Different types of nanofiber, such as carbon nanofiber and polymeric nanofiber, are replacing metals, such as steel and aluminum, in cars, aircraft, and other vehicles. However, due to lockdowns caused by the COVID-19 pandemic, sales and production of passenger cars, commercial vehicles, airplanes, and other heavy-duty vehicles have witnessed a considerable decline. According to Oxford Economics, the European automotive industry will remain sluggish in 2021, with a more than 10% fall in automobile manufacturers in the European Union and the Uk in 2021 compared to 2019 levels.
Boeing and Airbus are the only two aviation producers that employ carbon or polymeric nanofibers to produce aircraft parts. Boeing, a US-based aerospace company, delivered their lowest number of commercial jets in 2020, reaching 157 planes compared to the previous number of 380 in 2019. Airbus, another key player, made 566 retail jet deliveries in 2020 compared to 863 in 2019. The slowdown in demand has been primarily caused by transportation restrictions around the globe to curb the COVID-19 pandemic.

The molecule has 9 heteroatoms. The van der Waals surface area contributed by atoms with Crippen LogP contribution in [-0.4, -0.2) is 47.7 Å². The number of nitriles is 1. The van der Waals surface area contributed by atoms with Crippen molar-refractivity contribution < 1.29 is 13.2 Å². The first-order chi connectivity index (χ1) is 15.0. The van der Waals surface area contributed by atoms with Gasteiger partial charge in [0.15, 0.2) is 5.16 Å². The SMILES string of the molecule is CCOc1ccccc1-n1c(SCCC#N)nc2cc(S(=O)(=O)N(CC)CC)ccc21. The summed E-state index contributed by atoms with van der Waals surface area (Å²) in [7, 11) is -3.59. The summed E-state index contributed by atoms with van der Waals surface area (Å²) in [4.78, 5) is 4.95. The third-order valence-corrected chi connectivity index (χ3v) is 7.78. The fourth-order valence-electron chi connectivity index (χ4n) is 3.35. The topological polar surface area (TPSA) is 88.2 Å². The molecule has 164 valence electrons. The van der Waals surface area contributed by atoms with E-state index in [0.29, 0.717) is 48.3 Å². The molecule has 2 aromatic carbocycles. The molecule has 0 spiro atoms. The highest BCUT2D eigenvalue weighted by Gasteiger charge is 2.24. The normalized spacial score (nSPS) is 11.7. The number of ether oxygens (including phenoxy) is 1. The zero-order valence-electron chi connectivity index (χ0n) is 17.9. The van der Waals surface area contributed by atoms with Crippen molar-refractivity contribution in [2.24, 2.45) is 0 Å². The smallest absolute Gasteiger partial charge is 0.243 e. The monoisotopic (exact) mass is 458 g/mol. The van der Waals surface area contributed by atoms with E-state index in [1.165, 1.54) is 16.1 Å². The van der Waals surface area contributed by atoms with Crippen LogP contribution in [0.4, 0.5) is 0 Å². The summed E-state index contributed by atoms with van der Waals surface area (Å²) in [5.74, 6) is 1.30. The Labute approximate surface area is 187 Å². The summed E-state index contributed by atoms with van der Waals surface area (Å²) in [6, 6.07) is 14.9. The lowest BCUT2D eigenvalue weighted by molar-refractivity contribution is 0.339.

Hence, automotive and aerospace production is slowing down, and the second wave of the COVID-19 pandemic has been affecting the recovery expected for the industry in 2021 further. This, in turn, is expected to affect the global market for nanofibers, at least for short- to medium-term period.
The global nanofibers market share is divided by product, application, and region.